Tamron 17-50mm f/2.8 for Sony

As I had posted before, I wanted to get the same lens I had with my Canon onto my Sony. Here’s another lens I got for my Sony A65. It’s the Tamron 17-50mm f/2.8. My wife got it for me for Christmas. It’s a great all-around/walk-around lens. I enjoyed it on my Canon XS and now I’m enjoying it on my Sony.

The focusing motor noise is there but it’s not that bad when recording a video. Using the built-in microphone on the A65 will pick it up slightly. If you use a higher mounted mic or external mic, you should be okay.











Sony SAL50F18 Lens

Yes, I made the switch from Canon to Sony. I’ve been using my Sony A65 for a few months now and one of the things I wanted to do was to get the same lens I had with my Canon XS. I really enjoyed my “nifty fifty” on my Canon. Sony’s version is the SAL50F18.

I’m very pleased with the lens. It delivers similarly to my Canon. The focusing motor is also loud just like the Canon. I’ve shot a few videos with it and that motor noise can be problem. Canon solved that by releasing apancake lens (40mm f/2.8). I wish Sony would come out with a pancake lens for the A-Mount.

Low light performance is great with the f/1.8. The photos have come out crisp and sharp. In some shots though, I see a slight advantage with the Canon. The Sony is also more expensive than the Canon lens 😦 .

No matter what DSLR you have, you should have this type of lens in your bag.

Here are some pics of the lens itself and a few I took at Disneyland.












Sony A65

After several weeks of researching for a new DSLR, I finally found one that will fit my new needs. I have a Canon XS (1000D) that will need replacing. It’s a great camera and it still works great but there’s 2 things I was looking for.

  1. Capture HD video
  2. Faster fps – I have a young son who is very active and my XS can’t keep up. I get plenty of blurry pictures. The XS shoots at 3 fps, so I need something much quicker.

Being that I have a couple of Canon lenses already and have been using Canon for years, my obvious choice of brand is Canon. The 3 models I liked were the 7D, 60D, and T4i (650D).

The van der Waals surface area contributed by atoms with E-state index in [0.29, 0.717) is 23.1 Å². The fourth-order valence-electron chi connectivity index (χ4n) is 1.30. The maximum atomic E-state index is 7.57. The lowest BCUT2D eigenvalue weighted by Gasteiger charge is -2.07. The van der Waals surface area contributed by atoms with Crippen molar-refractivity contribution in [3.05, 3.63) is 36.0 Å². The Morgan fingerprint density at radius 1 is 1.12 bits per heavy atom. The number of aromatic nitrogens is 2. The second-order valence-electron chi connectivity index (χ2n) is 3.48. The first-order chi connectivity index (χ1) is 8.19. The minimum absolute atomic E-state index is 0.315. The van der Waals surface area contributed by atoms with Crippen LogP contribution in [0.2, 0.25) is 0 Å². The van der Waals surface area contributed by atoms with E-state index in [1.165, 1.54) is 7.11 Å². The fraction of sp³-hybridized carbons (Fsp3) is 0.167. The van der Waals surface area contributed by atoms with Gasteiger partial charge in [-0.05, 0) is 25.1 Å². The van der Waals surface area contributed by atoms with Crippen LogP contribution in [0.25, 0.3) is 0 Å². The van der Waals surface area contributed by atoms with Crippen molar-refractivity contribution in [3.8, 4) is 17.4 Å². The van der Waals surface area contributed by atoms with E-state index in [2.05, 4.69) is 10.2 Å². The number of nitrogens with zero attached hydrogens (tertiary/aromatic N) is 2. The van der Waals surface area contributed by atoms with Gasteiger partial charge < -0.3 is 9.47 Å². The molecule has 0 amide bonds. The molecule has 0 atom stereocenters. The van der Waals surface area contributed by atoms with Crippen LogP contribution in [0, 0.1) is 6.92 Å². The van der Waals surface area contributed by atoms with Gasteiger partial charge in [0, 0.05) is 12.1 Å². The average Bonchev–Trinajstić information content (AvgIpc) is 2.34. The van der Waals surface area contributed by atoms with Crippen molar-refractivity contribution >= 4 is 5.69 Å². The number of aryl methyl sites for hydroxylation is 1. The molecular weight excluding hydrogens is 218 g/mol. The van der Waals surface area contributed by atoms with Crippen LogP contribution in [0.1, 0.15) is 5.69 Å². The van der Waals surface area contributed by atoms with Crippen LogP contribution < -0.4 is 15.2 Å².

Everyone already knows what they like about the camera so I won’t spend much time with what I like.

Canon 7D: I liked everything about the camera except it still uses the aging DIGIC4 and the price is close to aCanon 5D Mark II – which is a full frame camera.

Canon 60D: Just like the 7D, it uses the DIGIC4 and though it is faster than my old camera at 5.3 fps, it wasn’t holding up against the 7D. There is no auto-focus for video just like the 7D too.

Canon T4i (650D): I’m replacing a Rebel with another, to me didn’t seem like much of an upgrade – although it does have what I’m looking for. The new STM lens from Canon are great, too bad it only works with the T4i (650D) – for now. I was able to play with the [40mm pancake lens]/blog/2012/11/01/canon-ef-40mm-f2-8-stm-pancake-lens/ and during video auto-focusing it was near silent.

In general, I wasn’t too impressed by Canon’s line up. As I looked at other brands (Nikon, Sony, Pentax, etc), it just seems like Canon is holding back on using newer technology which comes standard with many similarly priced cameras from the other brands.

I ended up with a Sony because of their translucent mirror technology. Their alpha cameras also come equipped with image stabilization on the body. This means I don’t have to spend so much money on lenses that come with IS. I mean, I’m not a pro photographer so why should I spend that kind of money just to get the benefit of IS when there’s lenses that are less but not have IS. I won’t need it if the camera body has it.

So it was between the Sony A65 and A77. The A77 would’ve been great but it cost almost as much as a full frame camera. I’m not ready for FF yet. But it does have some slight advantages over the A65 like more cross focus points, magnesium alloy body, slightly higher fps, and a very nice kit lens – 16-50 f/2.8. Mostly everything else is the same. I didn’t want to pay extra for those as they are not as important to me at this time. So the A65 it is.

So far I am pleased by the results. The IS on the body makes a huge difference specially when using it with a telephoto lens (75-300). At it’s maximum zoom I had no issues with taking clear photos while trying to keep the camera steady. The EVF does take a little time to get used to than OVF.

This camera comes with many features like the following:

  1. Panoramic mode that’s on the camera and no stitching required on post.
  2. 3D photos – though i won’t be using it, at least it’s there.
  3. Photo filters.
  4. SCN mode like twilight are great for night shots without a tripod.
  5. HDR
  6. GPS – At first I didn’t care too much for it but it does save me some time with Lightroom. Although it does eat up some battery life.

So what don’t I like?

  • Because of the EVF, GPS, etc, I found the battery to drain a lot quicker. I guess having all those features has its price. It’s a good idea to carry a spare battery.
  • Sony is know to be proprietary with things and this camera is no exception. You will need to get a hotshoe adapter unless you plan on using Sony products that mount on it.
  • The auto-focus motor is a bit loud so if you will be doing video with auto-focus, you may want to use an external microphone or switch it to manual focus.